The procession, part of the Birthday celebrations started from Indira Glass House, a public entertainment park. About 40,000-50,000 people were present in the Hubli corporation limits, said to be celebrating the great day. Many vehicles, as many as 800 vehicles bearing MH registration were seen in the city limits. It seems that the majority of the people belonged to other places other than Hubli. The name of the programme was "Taruna Jagran Vedike", "Hindu Jan Jagran Program",to motivate youngsters. The rally started from the Glass House in the afternoon and proceeded to Nehru stadium via Idgah Maidan, a controversial place in the heart of Hubli. The speeches of the people involved in the celebration party contained anti-Pakistan and anti-Muslim slogans. It was even said that if Muslims want to stay safe in India they should wear a Tika on the forehead. People were flowing into the stadium during the whole evening and all the pocket roads leading to the stadium were manned by people, who on the way were shouting anti-Muslim slogans. They also took to many destructive activities like burning vehicles including police vehicles, looting and burning shops and created a situation of grave anarchy all of which she watched from the top of the nearby building. Everybody had a saffron cord tied on their wrist which is said to be sign of Hindutwa. Girls also joined from the nearby Women's college for the celebration with saffron cords tied on their wrists. She also related about the incidents occurred in the Noorani Plot where both Hindus and Muslims were taken from their respective houses from neighbouring colonies by police in the days of the curfew following the birthday. Giving a little background of the tensions in Hubli, Isabella spoke of the report that the Hindutwa forces were making plans for burning the special bus for Muslim women.

Mr. Patil another social activist also shared the same opinion. Another person who accompanied the team, Vinay Pawar, spoke of instances that could have been one of the push factors in the violence, which all happened much before the riots. Kambripet seems to be a trouble prone area. It was here that the illicit liquor trade dominated by the Pattagar Community flourished. The liquor barons in Bangalore and the ex-police commissioner had raided and enforced a closure ban on them. They wanted the commissioner transferred and used this issue to do so. This incident was 6 months old. But about two months back, in Kambripet trouble erupted where there was a Hindu hotel and a Muslim Masjid close to each other. A cow allegedly tied in the mosque compound was the cause of antagonism. This resulted in curfew for two days.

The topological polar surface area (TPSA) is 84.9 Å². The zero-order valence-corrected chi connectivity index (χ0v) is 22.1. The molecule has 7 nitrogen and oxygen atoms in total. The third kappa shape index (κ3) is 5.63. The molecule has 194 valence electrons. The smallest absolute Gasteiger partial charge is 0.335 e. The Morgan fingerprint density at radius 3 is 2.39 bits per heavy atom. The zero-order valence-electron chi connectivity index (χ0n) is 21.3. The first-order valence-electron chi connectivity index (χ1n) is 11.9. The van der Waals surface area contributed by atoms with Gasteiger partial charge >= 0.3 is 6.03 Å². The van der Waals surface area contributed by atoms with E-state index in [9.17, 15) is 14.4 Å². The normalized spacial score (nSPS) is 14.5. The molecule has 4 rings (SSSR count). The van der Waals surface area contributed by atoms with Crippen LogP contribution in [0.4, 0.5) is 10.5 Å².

It is evident from the findings and the facts that the growth of communal forces has been on the upward swing. The BJP and other communal forces got maximum mileage from the flag hoisting on the Idgah issue. They have stoked the fires, as have the leaderships in the Muslim communities, and kept tensions alive by small disturbances and even rumours. As long as the Anjuman refused the flag hoisting on the Idgah maidan, the BJP had an issue. Once the controversy was settled two years back, with the flag being hoisted, the party discovered another issue with the 75th birthday celebrations of Ashok Singhal in Hubli. As was reported, top four industrial magnates of Hubli donated lakhs to the party coffers. The B.J.P found a home ground in Hubli, as the caste force of Lingayats as well as the communal tendencies since Ayodhya, helped strengthening its political and electoral positions as shown in the rise of BJP in electoral politics, (corporation they occupy 40% and Cong I 60%), which was fewer in number earlier. The cold statistics reveal the rise of the BJP in Hubli's Corporation politics. From no seat in the Corporation ten years beak to 22 seats at present, indicates the phenomenal rise of the BJP and how the communal climate has helped it do so.

Since the 80's the B.J.P. increasingly needed an issue to sideline the Muslims to win over the Hindus and to keep the issue of "the other" burning. Using the Idgah Maidan as their trump card, efforts were on first to dispute its ownership and secondly to test the patriotism of the Muslims by centering the issue around the hoisting of the National flag on August 15 and January 26th. Both the issues have been exposed giving the BJP the compulsory option of looking out for strategies for divide and rule. The Idgah Maidan property ownership dispute was fully revealed in the various documents of the Corporation, showing it as a 999 year lease by the Corporation to the Anjuman-E-Islam. The fact that some commercial shops came up in the compound started the fires of discontent and rivalry between the traders of both communities. This led to a case on the Anjuman, which is awaiting a decision by the Supreme Court on the issues of shops on the land.